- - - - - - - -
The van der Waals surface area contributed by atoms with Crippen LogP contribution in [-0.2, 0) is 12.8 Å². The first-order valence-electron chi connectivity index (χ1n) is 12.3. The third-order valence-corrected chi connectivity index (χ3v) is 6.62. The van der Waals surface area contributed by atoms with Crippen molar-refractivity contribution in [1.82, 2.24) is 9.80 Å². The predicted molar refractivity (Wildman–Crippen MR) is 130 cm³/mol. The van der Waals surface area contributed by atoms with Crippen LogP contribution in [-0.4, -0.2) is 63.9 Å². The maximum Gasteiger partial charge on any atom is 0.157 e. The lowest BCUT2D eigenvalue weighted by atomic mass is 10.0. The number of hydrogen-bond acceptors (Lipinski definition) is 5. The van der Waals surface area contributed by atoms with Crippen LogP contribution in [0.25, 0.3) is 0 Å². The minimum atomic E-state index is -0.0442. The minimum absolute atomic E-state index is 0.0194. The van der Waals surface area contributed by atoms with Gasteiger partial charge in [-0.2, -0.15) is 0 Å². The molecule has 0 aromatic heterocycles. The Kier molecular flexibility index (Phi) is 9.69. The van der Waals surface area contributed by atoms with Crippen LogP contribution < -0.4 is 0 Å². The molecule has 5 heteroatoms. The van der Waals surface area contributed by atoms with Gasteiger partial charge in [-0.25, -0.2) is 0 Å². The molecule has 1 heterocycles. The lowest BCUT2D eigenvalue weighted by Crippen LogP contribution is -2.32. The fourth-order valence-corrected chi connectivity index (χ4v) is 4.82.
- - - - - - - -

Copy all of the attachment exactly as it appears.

The van der Waals surface area contributed by atoms with Crippen LogP contribution in [-0.2, 0) is 12.8 Å². The first-order valence-electron chi connectivity index (χ1n) is 12.3. The third-order valence-corrected chi connectivity index (χ3v) is 6.62. The van der Waals surface area contributed by atoms with Crippen molar-refractivity contribution in [1.82, 2.24) is 9.80 Å². The predicted molar refractivity (Wildman–Crippen MR) is 130 cm³/mol. The van der Waals surface area contributed by atoms with Crippen LogP contribution in [-0.4, -0.2) is 63.9 Å². The maximum Gasteiger partial charge on any atom is 0.157 e. The lowest BCUT2D eigenvalue weighted by atomic mass is 10.0. The number of hydrogen-bond acceptors (Lipinski definition) is 5. The van der Waals surface area contributed by atoms with Crippen LogP contribution in [0.25, 0.3) is 0 Å². The minimum atomic E-state index is -0.0442. The minimum absolute atomic E-state index is 0.0194. The van der Waals surface area contributed by atoms with Gasteiger partial charge in [-0.2, -0.15) is 0 Å². The molecule has 0 aromatic heterocycles. The Kier molecular flexibility index (Phi) is 9.69. The van der Waals surface area contributed by atoms with Crippen LogP contribution < -0.4 is 0 Å². The molecule has 5 heteroatoms. The van der Waals surface area contributed by atoms with Gasteiger partial charge in [-0.25, -0.2) is 0 Å². The molecule has 1 heterocycles. The lowest BCUT2D eigenvalue weighted by Crippen LogP contribution is -2.32. The fourth-order valence-corrected chi connectivity index (χ4v) is 4.82.